Center on Technology and Disability
Assistive technology (AT) and instructional technology (IT) tools, when selected and used appropriately, can help students with disabilities achieve positive outcomes and be successful at school, at home, in the community, and ultimately, in the workplace. For students with disabilities to realize the potential of AT and IT interventions to increase access to the general curriculum and enhance learning outcomes, state and district leaders, school administrators and practitioners, and parents need access to current, relevant and reliable information to make decisions on the selection of appropriate technologies, services and evidence-based interventions.
To support this need, the U.S. Department of Education, Office of Special Education Programs (OSEP) established the Center on Technology and Disability (CTD), a five-year technical assistance center, to increase knowledge of evidence-based AT and IT practices, provide technical assistance (TA) with the goal of building capacity among multiple stakeholder groups and fostering a cohesive system that reflects current AT and IT advances. AIR partners with FHI360, PACER and national experts on AT and IT to accomplish the following Center goals:
- Increase the effectiveness of educators in using AT and IT in the classroom;
- Provide high-quality TA to SEAs and LEAs to help them build sustainable systems of competence in assistive and instructional technologies; and
- Help families make informed decisions about AT for their children with disabilities and advocate on their behalf.
In this work, AIR serves as the lead for delivering high-quality universal and targeted TA to state and district leaders that addresses current AT and IT needs of education leaders as they support school administrators, teachers, and students in their selection, acquisition, and use of technology to enhance teaching and learning.
In this joint webinar series with CTD and the Southern Regional Education Board (SREB), learn more about the legal requirements related to accessibility, particularly as it relates to recent legislation. Understand the opportunities and challenges presented by emerging technologies and considerations for your technology planning and purchasing decisions.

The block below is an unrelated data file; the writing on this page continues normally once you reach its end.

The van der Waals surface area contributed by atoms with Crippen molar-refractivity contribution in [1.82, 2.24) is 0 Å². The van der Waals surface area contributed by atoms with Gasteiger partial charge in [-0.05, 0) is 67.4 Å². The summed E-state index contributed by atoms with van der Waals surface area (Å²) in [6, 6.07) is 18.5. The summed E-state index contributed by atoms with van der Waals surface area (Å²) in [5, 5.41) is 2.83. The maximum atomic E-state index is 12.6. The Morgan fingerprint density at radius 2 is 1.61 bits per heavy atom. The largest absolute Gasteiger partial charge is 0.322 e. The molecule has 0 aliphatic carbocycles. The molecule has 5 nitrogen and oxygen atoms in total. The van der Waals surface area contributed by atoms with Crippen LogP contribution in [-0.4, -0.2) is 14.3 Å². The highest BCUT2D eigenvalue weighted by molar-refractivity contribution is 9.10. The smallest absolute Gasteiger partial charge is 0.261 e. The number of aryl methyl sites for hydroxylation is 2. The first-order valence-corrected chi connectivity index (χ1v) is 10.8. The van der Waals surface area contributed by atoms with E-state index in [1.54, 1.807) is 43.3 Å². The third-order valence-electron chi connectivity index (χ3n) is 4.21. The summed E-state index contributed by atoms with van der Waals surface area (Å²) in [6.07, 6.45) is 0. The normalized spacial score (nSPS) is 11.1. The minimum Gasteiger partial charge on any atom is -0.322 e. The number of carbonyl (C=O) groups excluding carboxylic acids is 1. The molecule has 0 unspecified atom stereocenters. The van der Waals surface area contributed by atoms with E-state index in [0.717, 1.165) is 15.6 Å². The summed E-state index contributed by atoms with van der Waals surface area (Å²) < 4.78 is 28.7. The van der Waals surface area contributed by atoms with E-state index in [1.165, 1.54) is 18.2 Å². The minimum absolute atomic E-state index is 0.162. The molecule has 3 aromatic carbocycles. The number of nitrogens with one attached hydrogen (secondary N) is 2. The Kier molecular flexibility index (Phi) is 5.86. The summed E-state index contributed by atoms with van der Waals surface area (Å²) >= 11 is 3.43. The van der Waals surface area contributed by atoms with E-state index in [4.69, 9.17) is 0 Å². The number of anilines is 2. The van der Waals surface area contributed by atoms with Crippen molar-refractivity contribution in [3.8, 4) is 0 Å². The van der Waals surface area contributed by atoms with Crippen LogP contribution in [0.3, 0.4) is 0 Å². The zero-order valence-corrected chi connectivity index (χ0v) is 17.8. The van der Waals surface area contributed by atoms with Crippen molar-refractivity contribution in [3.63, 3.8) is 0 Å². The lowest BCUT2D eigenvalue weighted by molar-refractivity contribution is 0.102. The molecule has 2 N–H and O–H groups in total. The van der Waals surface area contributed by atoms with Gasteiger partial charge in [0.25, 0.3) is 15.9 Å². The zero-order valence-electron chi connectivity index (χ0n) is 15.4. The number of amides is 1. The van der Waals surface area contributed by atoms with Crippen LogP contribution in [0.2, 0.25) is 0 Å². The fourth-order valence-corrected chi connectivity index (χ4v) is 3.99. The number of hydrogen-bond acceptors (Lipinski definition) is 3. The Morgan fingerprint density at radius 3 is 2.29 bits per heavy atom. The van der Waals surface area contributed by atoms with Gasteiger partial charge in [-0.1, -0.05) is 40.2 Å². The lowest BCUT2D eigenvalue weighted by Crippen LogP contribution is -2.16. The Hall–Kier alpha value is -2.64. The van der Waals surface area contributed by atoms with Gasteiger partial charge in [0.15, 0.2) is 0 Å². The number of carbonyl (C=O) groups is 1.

Accessibility is essential for leveraging technology and providing educational opportunities for all students, including those with disabilities and English language learners. The toolkit offers resources, tips, and information for state and district leaders that can provide guidance on how to ensure accessibility is part of the educational equation. The goal is to support leaders in being proactive instead of reactive. The four sections of the toolkit define accessibility and share why this effort is important today, identify the legal requirements for digital accessibility, describe the benefits of digital accessibility, and explain the procurement of accessible technology.
This video series is designed to help SEA and LEA leaders conduct and participate in their own research and evaluation studies on technology initiatives to support improved learning outcomes for students with disabilities. Each video in the series addresses key topics such as study design, crafting research questions, partnering with external researchers, and reviewing the literature.
This guide was developed as a companion to the Center on Technology and Disability’s video series Research, Technology, & Students With Disabilities: Supporting LEA & SEA Decision Making. This guide extends the learning in the video series and is designed to support education leaders as you evaluate progress toward meeting the goals and intended outcomes for your educational technology initiatives and programs.
Rapid changes in technology will continue to shape the future of special education services and the integration of assistive technology. An understanding of the shifts in the technology landscape and possible future directions for the field is imperative for state education agency leaders as they develop the procedures, guidance, policies, and funding structures to support future-ready special education programs and initiatives. This report provides insights into the current status and future development of assistive technology as well as guidance to resources.